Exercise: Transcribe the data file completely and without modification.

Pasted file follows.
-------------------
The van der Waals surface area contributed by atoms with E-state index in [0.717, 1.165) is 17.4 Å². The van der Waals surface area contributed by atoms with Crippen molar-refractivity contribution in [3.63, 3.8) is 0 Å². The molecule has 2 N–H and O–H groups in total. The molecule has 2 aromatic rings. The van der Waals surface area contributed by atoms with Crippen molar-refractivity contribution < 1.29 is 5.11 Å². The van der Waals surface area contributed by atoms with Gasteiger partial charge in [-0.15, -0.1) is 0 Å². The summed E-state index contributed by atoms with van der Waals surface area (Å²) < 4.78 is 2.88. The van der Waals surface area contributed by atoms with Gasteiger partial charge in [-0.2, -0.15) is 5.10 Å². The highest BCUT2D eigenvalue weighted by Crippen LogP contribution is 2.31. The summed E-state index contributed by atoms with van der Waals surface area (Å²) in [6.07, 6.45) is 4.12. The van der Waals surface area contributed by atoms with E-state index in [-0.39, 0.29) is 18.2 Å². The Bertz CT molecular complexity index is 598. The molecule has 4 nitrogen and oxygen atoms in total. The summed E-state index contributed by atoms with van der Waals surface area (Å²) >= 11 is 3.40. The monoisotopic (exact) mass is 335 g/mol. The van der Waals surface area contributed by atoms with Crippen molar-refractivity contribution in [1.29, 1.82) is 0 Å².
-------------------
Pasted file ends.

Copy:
The van der Waals surface area contributed by atoms with E-state index in [0.717, 1.165) is 17.4 Å². The van der Waals surface area contributed by atoms with Crippen molar-refractivity contribution in [3.63, 3.8) is 0 Å². The molecule has 2 N–H and O–H groups in total. The molecule has 2 aromatic rings. The van der Waals surface area contributed by atoms with Crippen molar-refractivity contribution < 1.29 is 5.11 Å². The van der Waals surface area contributed by atoms with Gasteiger partial charge in [-0.15, -0.1) is 0 Å². The summed E-state index contributed by atoms with van der Waals surface area (Å²) < 4.78 is 2.88. The van der Waals surface area contributed by atoms with Gasteiger partial charge in [-0.2, -0.15) is 5.10 Å². The highest BCUT2D eigenvalue weighted by Crippen LogP contribution is 2.31. The summed E-state index contributed by atoms with van der Waals surface area (Å²) in [6.07, 6.45) is 4.12. The van der Waals surface area contributed by atoms with E-state index in [-0.39, 0.29) is 18.2 Å². The Bertz CT molecular complexity index is 598. The molecule has 4 nitrogen and oxygen atoms in total. The summed E-state index contributed by atoms with van der Waals surface area (Å²) >= 11 is 3.40. The monoisotopic (exact) mass is 335 g/mol. The van der Waals surface area contributed by atoms with Crippen molar-refractivity contribution in [1.29, 1.82) is 0 Å².